Two health professionals from a US-based non-profit Samaritan’s Purse who contracted the disease in Liberia and are under treatment in Atlanta have shown signs of improvement after they were given an experimental drug ZMapp. ZMapp is a serum manufactured by Mapp Biopharmaceutical of San Diego and DefyrusInc of Toronto.
The WHO has also announced that clinical trials of a vaccine were set to get under way, with widespread use predicted by early 2015. The vaccine, being developed by British drug maker GlaxoSmithKline in partnership with the US scientists, has shown promising results in studies on primates.
What had stopped these companies from conducting clinical trials before? Funding and inadequate health infrastructure have a major role to play in outbreaks like these, Tarik Jasarevic, spokesperson of WHO told Down To Earth. A few researchers say there was not much interest or funds to study the disease that affected only the poor living in the hinterlands. This is for the first time the virus has afflicted those living in urban areas, including capital cities, and a few foreign nationals. On August 12, a Spanish priest succumbed to the virus in a Madrid hospital. He contracted the disease in Liberia. Earlier, a US national working with the Liberian government had also succumbed to the disease in Nigeria.
One hopes that an effective treatment against the elusive disease would now be available without further delay.
|'Ebola is the result of environmental degradation'
Some say deforestation and mining are triggering deadly outbreaks of diseases like Ebola. What is your opinion?
Deforestation and increasing contact between humans and the jungle environment have been responsible for the emergence of several diseases in the past. Leishmaniasis, a protozoan infection common across South America and the US, is one such example. The PLoS Neglected Tropical Diseases says that the current Ebola strain has been transmitted from fruit bats to humans. This is another evidence that deforestation is responsible for deadly outbreaks of diseases.
To what extent are the inadequate health infrastructure and funding responsible for the spread of such diseases?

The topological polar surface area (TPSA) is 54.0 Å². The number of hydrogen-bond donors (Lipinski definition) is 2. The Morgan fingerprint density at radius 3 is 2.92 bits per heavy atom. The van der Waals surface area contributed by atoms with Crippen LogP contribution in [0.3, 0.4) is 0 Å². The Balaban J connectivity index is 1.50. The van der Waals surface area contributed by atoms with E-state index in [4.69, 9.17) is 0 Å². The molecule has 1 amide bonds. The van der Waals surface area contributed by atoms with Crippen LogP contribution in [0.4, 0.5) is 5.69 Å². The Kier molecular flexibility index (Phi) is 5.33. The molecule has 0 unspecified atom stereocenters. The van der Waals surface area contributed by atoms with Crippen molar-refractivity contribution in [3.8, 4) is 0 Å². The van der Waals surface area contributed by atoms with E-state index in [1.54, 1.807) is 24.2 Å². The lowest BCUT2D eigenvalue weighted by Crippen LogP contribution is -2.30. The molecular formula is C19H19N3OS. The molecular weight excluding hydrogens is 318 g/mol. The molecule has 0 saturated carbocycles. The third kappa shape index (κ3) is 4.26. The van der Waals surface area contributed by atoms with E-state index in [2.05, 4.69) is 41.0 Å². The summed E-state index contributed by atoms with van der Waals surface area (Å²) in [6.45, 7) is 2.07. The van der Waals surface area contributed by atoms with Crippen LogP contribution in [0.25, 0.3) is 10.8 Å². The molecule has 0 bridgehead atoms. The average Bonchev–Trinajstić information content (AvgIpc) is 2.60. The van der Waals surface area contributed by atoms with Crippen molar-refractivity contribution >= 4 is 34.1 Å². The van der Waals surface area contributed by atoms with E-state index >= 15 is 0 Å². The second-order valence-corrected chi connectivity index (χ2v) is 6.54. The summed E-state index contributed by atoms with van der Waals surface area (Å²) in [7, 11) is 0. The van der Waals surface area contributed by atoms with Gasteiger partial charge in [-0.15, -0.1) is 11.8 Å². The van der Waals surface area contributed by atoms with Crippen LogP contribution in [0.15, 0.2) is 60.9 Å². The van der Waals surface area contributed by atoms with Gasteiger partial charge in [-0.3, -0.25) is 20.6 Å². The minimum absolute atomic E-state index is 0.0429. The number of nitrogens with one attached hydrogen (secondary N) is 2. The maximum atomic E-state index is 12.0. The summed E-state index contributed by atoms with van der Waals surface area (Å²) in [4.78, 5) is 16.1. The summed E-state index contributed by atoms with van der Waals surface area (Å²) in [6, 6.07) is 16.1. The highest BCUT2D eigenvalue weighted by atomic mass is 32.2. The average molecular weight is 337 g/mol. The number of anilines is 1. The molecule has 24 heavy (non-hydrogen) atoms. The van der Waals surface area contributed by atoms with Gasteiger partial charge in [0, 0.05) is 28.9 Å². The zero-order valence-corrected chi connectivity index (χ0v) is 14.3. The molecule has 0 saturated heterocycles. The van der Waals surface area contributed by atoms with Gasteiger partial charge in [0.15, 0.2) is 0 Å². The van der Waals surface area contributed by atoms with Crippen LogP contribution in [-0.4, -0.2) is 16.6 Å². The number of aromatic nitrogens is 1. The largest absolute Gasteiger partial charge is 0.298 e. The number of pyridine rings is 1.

Post-conflict Guinea, Liberia and Sierra Leone are battling with the worst epidemic of Ebola because they have a severely depleted healthcare system.
A strengthened healthcare system would have limited the spread of the disease by isolating contacts and through providing adequate protective gear for doctors and nurses treating Ebola-infected patients. Unfortunately, it is difficult to ensure such practices in the affected areas.
What is the best way to tackle diseases like this?
Raising awareness about the health impact of environmental degradation, including deforestation, has an important role to play in keeping these diseases at bay. Strengthening the healthcare systems of affected countries is a long-term endeavour. This will require international support.
What are the chances of Ebola spreading to other parts of the world, especially India?
The chances are not very high as the virus is not that easily transmissible and does not enter through the respiratory route. It transmits through direct contact of bodily fluids. Besides, healthcare infrastructure in most urban India is superior to that in West Africa. But one must remember that India has a significant percentage of impoverished population who suffer from neglected tropical diseases like intestinal worm and elephantiasis. More people die in India daily from malaria, diarrhoea or respiratory disease than all of the people who have died in the present Ebola epidemic.